Thank You and Steven.

  11. LizzzieD permalink

    I am very sorry to her you are feeling so raw – but understand only too easily. I have had a similar experience myself recently. We see the best of our children, and are constantly battling those who believe they know better than we do, and don’t get what we know. (On very flimsy evidence, in my view.)

    I have very often found comfort here, as you have expressed feelings I sometimes struggle to put into words. In the face of all this horrible certainty that parents are a waste of space, it is sad and you will be missed.

  12. I can’t add more really to the comments that everyone has made, except a personal thank you for your enlightening, cheering, sometimes sad, though very honest, super blogs. So much of what you say has resonated with me, and my daughter. Take care, find peace and joy in whatever you do…

  13. simone aspis permalink

    let’s hope time out will mean not getting sworn at – I have never sworn at anyone or use deligrative language. Whilst I have offered challenge – it was done in a way to make people think rather than offend. Yes I did feel I was harshly treated as a disabled person.

  14. Definitely time for time out. You’ve done a great deal and now it’s time for yourself. You deserve a while to be private and focus on building up health, strength and peace of mind. Wishing you all the best. xx

  15. Cathy B permalink

    Stay strong. Stay you. We’ll be here if and when. Thank you for sharing your journey – it’s been an education. Best wishes to you and yours. Take care.

  16. Cathy Hodge permalink

    Wish you well as you spend time away from personal public media.
    I have truly enjoyed reading your posts these past few years.
    It’s been a pleasure to ‘meet’ you & Stephen via your blog.
    Best wishes,
    Cathy Hodge

  17. Mark, I have never read your blog as a manifesto or some sort of bleeding heart complaining diatribe but as an insight into the daily grind of living for you and Steven. The insensitivity of the “caring Professionals” and the general lack of recognition of the importance of family and family relationships. I will miss your missives. I wish you and Steven well in your future and look forward to your occasional returns to the blog. And again thanks for sharing yours and Steven’s journey with a bloke who had no idea of the traumas you and thousands of others have to live through each and every day.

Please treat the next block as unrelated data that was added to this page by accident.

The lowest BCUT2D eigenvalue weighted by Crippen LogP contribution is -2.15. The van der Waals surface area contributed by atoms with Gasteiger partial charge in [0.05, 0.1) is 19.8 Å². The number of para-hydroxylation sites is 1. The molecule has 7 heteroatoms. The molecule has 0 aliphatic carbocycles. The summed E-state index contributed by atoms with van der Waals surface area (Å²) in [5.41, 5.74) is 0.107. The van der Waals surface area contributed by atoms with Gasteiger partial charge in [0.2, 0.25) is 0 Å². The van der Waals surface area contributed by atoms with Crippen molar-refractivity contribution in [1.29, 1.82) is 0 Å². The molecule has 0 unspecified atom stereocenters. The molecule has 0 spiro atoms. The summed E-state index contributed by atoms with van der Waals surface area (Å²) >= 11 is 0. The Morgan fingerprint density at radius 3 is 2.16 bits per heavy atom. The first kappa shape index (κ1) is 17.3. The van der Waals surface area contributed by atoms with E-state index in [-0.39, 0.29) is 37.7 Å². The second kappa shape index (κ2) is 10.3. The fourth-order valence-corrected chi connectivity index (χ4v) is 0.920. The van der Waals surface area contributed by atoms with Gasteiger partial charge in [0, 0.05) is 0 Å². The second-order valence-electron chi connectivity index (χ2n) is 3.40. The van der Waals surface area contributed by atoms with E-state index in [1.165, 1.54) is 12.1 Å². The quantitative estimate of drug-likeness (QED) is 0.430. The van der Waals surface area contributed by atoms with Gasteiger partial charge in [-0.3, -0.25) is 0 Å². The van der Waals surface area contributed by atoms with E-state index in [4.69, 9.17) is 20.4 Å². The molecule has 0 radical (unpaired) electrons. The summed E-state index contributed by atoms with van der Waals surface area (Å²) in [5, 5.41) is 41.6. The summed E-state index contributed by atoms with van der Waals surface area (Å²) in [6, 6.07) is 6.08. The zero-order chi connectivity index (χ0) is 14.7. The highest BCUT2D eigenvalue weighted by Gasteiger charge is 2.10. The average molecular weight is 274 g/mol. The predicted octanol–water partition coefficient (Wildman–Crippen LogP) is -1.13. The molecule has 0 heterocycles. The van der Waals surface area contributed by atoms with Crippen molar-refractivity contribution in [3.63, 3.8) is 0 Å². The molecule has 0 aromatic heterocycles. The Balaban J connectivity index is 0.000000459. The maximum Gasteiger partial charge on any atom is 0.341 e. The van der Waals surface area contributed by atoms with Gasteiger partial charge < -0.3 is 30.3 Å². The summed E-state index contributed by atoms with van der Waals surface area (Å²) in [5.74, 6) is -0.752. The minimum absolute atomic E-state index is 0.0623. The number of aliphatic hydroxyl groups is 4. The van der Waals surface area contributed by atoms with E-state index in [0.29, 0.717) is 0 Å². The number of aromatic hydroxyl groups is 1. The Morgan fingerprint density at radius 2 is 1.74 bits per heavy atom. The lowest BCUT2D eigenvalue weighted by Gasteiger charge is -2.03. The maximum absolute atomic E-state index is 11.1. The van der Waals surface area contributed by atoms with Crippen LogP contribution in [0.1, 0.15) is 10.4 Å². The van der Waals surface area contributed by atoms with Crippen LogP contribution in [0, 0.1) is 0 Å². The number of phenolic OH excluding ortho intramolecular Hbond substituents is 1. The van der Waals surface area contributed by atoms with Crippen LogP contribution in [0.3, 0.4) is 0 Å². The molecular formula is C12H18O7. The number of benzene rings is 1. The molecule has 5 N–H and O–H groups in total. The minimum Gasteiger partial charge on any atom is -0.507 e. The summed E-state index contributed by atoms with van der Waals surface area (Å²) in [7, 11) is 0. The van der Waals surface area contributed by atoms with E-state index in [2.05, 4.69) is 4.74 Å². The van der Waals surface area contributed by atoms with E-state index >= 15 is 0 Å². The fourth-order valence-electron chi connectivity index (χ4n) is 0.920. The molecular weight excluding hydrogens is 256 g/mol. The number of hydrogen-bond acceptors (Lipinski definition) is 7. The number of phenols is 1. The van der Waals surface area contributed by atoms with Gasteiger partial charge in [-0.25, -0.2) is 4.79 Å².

If you are ever in Worthing, please pop into my Micropub and have a beer on me. You deserve it.

  18. weary mother permalink

    One other thing:

    Mark you express the bleakness weariness and outrage of us all – from the ‘stuff’ that we keep on sucking up – for fear of repercussion on son/daughter. Today is such a day,,,

    We are weighed down by this ‘stuff’…from the paid people who dump power dotty dogma, and arrogance – (sometimes all at once) – all over our our son/daughters lives…and …… all over ours.

    If it was just aimed at us – it only offended us – for some this ‘stuff’ is so bonkers we could laugh -just walk away – giving the finger …But we cannot…for it can diminish, and damage or even worse ..our son or daughter.:

    My son is a pretty chilled chap – he has been round the ‘care’ block for decades… and has experienced all – and he knows when he is being diminished and or treated badly….and hurt.

    If he reacted .and if he got as angry as I feel today – and expressed it – he would by now live in isolation in a place like St Andrews – drugged insensible..

    That he and so many of our sons and daughters do not…is because we mums and dad’s.tell them l all will always be OK…we will always sort it…

    and we ‘suck’ it all up ..for them. again.

    Instead of saying …

    .’Why don’t you just do your f’ing job and stop pissing on my son/daughters life.’.

    ‘And mine’.

  19. Thank you, Mark.
    I couldn’t help writing constantly on your blog, and tried to resist, but you’re such a useful parent to make it so easy for others.

    I don’t believe any of this not understanding the importance and value of parents for people with learning disabilities – they (professionals) all do understand – we just live in a selfish society where people make a living from others’ misery. What those people call ‘work’ is anything but – it’s the most dishonest work there is.

    Of course you’ll be back, and I’m sure you’ll write about events, but you did a public service and it’s draining.

  20. MJD permalink

    I’ve found your blog so inspirational and honest about the reality of living with and protecting the LD member of the family. Thousands of parent-carers are in the same situation; fending off official interference as much as possible while trying to make things right for the person they look after. The sheer lack of understanding from those who run the system is pretty staggering. Take time for yourself; you are more than due it.